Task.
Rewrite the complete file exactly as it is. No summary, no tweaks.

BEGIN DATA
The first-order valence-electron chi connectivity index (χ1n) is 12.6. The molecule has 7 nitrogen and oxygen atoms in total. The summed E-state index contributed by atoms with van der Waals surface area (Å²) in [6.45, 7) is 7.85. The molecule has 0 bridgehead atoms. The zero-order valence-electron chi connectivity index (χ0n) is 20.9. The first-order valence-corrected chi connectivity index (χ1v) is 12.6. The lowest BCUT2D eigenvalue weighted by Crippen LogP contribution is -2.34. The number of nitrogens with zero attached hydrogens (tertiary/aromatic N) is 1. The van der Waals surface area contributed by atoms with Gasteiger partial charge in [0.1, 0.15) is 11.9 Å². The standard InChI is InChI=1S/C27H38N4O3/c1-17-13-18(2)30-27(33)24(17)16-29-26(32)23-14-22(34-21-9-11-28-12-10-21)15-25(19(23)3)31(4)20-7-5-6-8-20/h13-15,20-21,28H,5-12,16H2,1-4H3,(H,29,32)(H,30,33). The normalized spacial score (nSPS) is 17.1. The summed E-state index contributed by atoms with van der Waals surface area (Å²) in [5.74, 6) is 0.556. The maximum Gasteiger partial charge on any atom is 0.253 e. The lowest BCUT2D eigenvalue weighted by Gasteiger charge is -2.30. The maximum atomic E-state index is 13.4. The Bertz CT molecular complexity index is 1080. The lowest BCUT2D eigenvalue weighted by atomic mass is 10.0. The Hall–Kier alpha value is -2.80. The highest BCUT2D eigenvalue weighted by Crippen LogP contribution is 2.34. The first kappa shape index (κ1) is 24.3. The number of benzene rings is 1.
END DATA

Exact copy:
The first-order valence-electron chi connectivity index (χ1n) is 12.6. The molecule has 7 nitrogen and oxygen atoms in total. The summed E-state index contributed by atoms with van der Waals surface area (Å²) in [6.45, 7) is 7.85. The molecule has 0 bridgehead atoms. The zero-order valence-electron chi connectivity index (χ0n) is 20.9. The first-order valence-corrected chi connectivity index (χ1v) is 12.6. The lowest BCUT2D eigenvalue weighted by Crippen LogP contribution is -2.34. The number of nitrogens with zero attached hydrogens (tertiary/aromatic N) is 1. The van der Waals surface area contributed by atoms with Gasteiger partial charge in [0.1, 0.15) is 11.9 Å². The standard InChI is InChI=1S/C27H38N4O3/c1-17-13-18(2)30-27(33)24(17)16-29-26(32)23-14-22(34-21-9-11-28-12-10-21)15-25(19(23)3)31(4)20-7-5-6-8-20/h13-15,20-21,28H,5-12,16H2,1-4H3,(H,29,32)(H,30,33). The normalized spacial score (nSPS) is 17.1. The summed E-state index contributed by atoms with van der Waals surface area (Å²) in [5.74, 6) is 0.556. The maximum Gasteiger partial charge on any atom is 0.253 e. The lowest BCUT2D eigenvalue weighted by Gasteiger charge is -2.30. The maximum atomic E-state index is 13.4. The Bertz CT molecular complexity index is 1080. The lowest BCUT2D eigenvalue weighted by atomic mass is 10.0. The Hall–Kier alpha value is -2.80. The highest BCUT2D eigenvalue weighted by Crippen LogP contribution is 2.34. The first kappa shape index (κ1) is 24.3. The number of benzene rings is 1.